The issue of sovereignty in Africa is one that is particularly pertinent due to the fact that one of the key aims of decolonization was to grant African’s a right to self-determination. The aim of this report shall be to analyze the concept of sovereignty within Tanzania and investigate the obstacles that both the state of Tanzania and its people have to overcome in order to exert considerable sovereignty. This report will start by giving an overview of sovereignty and its history and context in Tanzania, before proceeding to list the three main challenges to Tanzanian sovereignty and the possible solutions that the African Union can provide.
Before embarking on what challenges the Tanzanian state faces to its sovereignty, it is important to first define and contextualize sovereignty in terms of Africa. As with many concepts in International Relations the notion of sovereignty is highly contestable, and whilst an extensive debate can be had on different forms of sovereignty, the aim of this report is to keep the definition as concise and applicable as possible. In the case of Africa, whilst states negative sovereignty, that is the extent to which they have been externally enfranchised have not been challenged, the same cannot be said for their states positive sovereignty: their ability to provide public good for their people (Jackson, 1990). The aim of this report then shall be in analyzing what the challenges are that prevent the Tanzanian state and the people within that state from comprehensively exerting their sovereignty in a way that Western states are able to.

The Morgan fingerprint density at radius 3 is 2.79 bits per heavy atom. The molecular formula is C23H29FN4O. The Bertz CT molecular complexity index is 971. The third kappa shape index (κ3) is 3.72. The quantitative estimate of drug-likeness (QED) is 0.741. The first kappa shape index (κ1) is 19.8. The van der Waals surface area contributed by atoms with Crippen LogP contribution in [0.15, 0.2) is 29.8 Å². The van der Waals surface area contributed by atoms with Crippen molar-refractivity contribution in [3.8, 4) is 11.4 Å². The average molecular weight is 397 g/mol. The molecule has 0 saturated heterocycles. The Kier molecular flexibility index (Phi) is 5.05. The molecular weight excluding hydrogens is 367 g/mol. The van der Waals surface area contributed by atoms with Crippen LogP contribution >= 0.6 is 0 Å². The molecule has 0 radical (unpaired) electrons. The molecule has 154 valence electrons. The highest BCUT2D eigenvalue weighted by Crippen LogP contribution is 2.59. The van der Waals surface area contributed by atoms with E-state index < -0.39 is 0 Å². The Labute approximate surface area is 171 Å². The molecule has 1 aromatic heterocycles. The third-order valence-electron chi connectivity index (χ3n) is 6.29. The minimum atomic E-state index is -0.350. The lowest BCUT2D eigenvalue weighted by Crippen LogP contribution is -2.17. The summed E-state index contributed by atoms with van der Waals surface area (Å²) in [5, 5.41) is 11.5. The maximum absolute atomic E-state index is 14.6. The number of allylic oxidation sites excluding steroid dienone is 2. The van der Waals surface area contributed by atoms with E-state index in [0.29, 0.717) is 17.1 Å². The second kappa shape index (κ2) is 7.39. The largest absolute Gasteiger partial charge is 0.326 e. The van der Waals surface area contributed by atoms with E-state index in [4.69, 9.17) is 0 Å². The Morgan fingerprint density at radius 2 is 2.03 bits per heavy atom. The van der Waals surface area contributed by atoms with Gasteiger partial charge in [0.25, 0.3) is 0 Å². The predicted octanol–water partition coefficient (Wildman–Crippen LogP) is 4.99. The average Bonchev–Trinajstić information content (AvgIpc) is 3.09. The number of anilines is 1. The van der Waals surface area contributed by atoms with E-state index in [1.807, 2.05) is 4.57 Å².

History of Tanzanian sovereignty
In order to analyze the current challenges to the sovereignty of Tanzania, it is important to contextualize the issues with a brief history of the state. Having achieved independence from British rule in 1961, the Tanzanian state under Julius Nyerere attempted to exert maximal sovereignty by focusing on pre-colonial methods of economic organization which revolved around extended family structure. In this sense Nyerere endeavored to implement a form of governance based on the socialist concepts of serving the public-interest and national self-determination (Ferguson, 1979).
By the 1980s, rural poverty and food security concerns led to Nyerere’s resignation. In contrast, Nyerere’s successor Ali Hassan Mwinyi traded Tanzania’s positive sovereignty for investment from the World Bank and International Monetary Fund. This investment compromised sovereignty because it was based on structural conditions. Whilst from a macro point of view this has benefited the Tanzanian economy (Temu and Due 2001), in terms of positive sovereignty Tanzania has become seriously undermined and is now considered a donor darling of the West.
Current challenges to Tanzanian sovereignty
As has been shown by an account of Tanzanian history, one of the key challenges to Tanzanian sovereignty is foreign aid. In terms of the relationship between aid and sovereignty Brown (2013, p.262) asserts that aid is often understood as a factor that can curtail the policy autonomy of African states. This is an idea which is emphasized by the significant number of structural conditionalities that often accompany Western aid packages. In the case of Tanzania, a state where nearly 40% of its 2008/09 budget was funded by outside donors, it is all the more important to analyze how this aid is effecting the state’s sovereignty, and also how such obstacles can be overcome.